The Dirty Side of Mud Running
With the rainy season rapidly approaching, some of the local trails have become one big mud fest. During runs right after a heavy rain, it's possible to slip into some deep, thick mud, making for an interesting and challenging romp. While mud running can be fun, it can be a little dangerous as well. Here's a few tips to consider:Obviously mud is slippery, therefore your risk of sliding down a hill increase. Always make sure the tread on your shoes has not worn down and you have some kind of traction. Whether it be on the dry trail or in the mud, a shoe with a worn down bottom is always risky.
Since you sink in to mud, it is very easy to plant your foot and possibly get it stuck. If this happens mid stride, you run the risk of twisting or pulling something since your foot is staying in a fixed position while the rest of your body continues to move. The best way to prepare for this is to pay attention to where your foot is landing and steer clear of obvious deep mud puddles. If you encounter deeper mud sections, slow down to a walk to reduce your risk of injury.
Obviously mud is made with water, therefore can get your feet wet if stepped in. If you run in a cold climate, this can be dangerous as running with wet feet can lower your body temperature, possibly leading to hypothermia. To prepare for this, it's a good idea to take along another pair of dry socks if you find yourself splashing too much.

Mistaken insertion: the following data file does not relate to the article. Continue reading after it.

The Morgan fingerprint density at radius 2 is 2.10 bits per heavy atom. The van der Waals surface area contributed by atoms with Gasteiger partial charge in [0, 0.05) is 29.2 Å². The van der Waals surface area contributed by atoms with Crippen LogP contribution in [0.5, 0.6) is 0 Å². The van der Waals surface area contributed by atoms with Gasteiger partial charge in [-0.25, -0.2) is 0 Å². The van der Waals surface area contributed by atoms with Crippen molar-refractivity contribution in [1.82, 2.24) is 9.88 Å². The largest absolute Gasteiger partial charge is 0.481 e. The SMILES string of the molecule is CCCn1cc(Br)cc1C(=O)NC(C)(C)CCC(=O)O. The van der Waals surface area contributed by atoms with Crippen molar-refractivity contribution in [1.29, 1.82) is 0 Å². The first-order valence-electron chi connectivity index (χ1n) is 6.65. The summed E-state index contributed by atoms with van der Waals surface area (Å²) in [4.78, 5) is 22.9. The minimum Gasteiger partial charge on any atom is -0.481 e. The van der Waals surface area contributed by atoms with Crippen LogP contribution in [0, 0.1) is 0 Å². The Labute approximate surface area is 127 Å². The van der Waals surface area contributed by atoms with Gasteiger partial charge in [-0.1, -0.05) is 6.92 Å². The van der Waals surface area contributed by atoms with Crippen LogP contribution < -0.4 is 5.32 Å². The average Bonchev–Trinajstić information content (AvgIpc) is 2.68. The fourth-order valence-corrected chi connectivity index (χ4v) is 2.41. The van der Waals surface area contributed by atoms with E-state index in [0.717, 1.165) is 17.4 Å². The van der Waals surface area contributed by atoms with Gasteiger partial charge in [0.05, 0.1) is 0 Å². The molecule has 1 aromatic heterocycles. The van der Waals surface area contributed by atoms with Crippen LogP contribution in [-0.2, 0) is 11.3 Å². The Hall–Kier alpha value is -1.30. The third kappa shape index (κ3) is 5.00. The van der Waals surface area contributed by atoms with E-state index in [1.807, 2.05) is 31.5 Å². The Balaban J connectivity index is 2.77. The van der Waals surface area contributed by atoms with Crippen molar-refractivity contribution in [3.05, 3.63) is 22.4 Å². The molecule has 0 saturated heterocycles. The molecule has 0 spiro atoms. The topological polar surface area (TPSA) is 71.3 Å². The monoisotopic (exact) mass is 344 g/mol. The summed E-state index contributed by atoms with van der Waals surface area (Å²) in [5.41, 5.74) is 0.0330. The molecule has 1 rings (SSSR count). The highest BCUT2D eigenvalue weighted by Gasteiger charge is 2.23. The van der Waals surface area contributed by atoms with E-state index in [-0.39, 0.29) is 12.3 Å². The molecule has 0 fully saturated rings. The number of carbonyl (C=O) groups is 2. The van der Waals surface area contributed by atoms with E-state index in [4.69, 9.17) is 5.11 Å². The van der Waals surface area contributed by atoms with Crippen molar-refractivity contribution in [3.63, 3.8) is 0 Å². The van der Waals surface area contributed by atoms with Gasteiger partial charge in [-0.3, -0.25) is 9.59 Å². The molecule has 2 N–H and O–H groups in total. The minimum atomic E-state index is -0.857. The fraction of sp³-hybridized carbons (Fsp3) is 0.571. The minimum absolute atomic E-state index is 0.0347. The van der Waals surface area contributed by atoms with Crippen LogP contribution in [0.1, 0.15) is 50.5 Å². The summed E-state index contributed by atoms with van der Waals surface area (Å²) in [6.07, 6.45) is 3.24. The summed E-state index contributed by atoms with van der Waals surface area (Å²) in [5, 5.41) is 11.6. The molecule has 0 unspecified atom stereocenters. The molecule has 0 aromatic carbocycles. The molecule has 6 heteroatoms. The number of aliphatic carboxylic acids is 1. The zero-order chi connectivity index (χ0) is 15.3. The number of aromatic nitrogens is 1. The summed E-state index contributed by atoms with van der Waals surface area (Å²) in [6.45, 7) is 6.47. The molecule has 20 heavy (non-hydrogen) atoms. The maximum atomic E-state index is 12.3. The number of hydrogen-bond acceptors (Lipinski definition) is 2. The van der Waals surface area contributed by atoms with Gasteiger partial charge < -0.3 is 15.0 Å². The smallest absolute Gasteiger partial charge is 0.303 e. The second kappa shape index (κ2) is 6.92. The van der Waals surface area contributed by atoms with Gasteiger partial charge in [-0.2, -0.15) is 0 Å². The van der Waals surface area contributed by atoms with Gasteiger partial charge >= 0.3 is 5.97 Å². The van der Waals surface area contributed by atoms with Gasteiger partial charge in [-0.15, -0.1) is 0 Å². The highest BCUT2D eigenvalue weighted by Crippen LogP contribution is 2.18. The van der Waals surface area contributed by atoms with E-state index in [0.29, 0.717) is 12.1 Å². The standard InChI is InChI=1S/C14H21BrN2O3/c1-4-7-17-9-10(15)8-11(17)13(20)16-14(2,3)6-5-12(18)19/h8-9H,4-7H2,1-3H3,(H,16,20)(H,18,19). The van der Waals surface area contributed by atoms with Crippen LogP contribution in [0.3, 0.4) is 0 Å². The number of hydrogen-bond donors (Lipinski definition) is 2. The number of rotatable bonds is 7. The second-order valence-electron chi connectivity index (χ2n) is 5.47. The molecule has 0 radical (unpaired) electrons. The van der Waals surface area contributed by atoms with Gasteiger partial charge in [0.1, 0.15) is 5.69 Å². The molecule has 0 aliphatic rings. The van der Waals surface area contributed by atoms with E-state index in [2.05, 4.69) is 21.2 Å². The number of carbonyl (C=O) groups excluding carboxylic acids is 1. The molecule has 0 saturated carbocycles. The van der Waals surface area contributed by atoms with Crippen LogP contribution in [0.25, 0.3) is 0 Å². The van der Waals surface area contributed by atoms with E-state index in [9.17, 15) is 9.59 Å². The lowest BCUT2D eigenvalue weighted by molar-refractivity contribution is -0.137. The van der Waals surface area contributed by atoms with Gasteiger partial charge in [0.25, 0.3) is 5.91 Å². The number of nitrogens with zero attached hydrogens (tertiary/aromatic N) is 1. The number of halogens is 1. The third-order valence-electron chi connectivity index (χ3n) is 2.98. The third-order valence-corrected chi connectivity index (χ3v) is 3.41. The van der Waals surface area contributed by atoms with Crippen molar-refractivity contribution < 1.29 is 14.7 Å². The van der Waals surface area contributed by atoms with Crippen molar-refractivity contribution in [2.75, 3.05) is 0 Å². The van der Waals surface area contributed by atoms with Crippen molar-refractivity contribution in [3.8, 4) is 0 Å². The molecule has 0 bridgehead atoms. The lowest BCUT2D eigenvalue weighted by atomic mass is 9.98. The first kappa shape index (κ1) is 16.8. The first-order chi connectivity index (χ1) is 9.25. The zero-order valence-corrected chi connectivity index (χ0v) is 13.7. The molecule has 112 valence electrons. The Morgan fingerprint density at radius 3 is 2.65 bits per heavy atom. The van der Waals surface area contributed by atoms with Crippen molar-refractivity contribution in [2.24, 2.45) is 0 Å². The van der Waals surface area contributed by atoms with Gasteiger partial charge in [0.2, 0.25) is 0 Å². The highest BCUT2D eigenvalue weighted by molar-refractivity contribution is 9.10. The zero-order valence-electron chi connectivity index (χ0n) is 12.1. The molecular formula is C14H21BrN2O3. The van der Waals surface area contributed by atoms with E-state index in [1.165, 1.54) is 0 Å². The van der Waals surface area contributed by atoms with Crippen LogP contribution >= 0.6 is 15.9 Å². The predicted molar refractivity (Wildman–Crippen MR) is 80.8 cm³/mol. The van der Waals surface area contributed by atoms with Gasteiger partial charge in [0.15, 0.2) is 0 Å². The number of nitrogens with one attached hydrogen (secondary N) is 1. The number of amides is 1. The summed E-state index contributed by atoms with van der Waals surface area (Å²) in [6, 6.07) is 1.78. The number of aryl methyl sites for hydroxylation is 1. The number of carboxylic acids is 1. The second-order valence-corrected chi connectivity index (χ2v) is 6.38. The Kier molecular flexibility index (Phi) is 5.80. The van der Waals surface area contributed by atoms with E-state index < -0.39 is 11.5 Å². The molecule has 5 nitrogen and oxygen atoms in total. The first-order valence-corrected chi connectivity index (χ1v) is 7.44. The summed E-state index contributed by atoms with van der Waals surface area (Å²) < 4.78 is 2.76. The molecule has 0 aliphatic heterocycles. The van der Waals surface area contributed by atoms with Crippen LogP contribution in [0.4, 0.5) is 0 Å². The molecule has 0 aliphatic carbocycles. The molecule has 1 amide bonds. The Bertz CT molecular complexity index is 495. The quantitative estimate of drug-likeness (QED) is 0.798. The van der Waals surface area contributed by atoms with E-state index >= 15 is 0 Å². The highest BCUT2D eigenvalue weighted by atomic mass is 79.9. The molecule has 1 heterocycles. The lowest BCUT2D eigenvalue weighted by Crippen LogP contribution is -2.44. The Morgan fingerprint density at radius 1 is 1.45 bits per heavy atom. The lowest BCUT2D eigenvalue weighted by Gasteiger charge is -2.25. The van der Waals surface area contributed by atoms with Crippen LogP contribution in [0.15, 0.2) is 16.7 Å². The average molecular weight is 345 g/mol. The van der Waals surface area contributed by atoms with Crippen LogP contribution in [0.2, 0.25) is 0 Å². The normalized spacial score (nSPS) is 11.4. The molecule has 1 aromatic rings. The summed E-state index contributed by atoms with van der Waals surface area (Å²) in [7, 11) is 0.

Another thing to consider is how much heavier shoes become once they are clumped with mud. Although most trails shoes have an aggressive grip, it doesn't matter when the mud is thick and sticky. That mud is going to stick regardless of the tread and that shoe is going to weigh about three times it's normal weight. While there are really no precautions for this, just keep in mind that your run might be a little more difficult because of the added weight.
With the popularity of mud runs lately, this style of running certainly isn't new. In fact, many people enjoy mud running since it breaks their routine and becomes a little more challenging. So, after a rain, it's still okay to get out there and get dirty, just be sure to follow some simple precautions and be careful!
Emily Cebulski is a long time endurance runner, veteran marathoner and freelance writer living in San Diego, CA. Check out her blog at http://trailmama.wordpress.com/
Published: Nov 16, 2011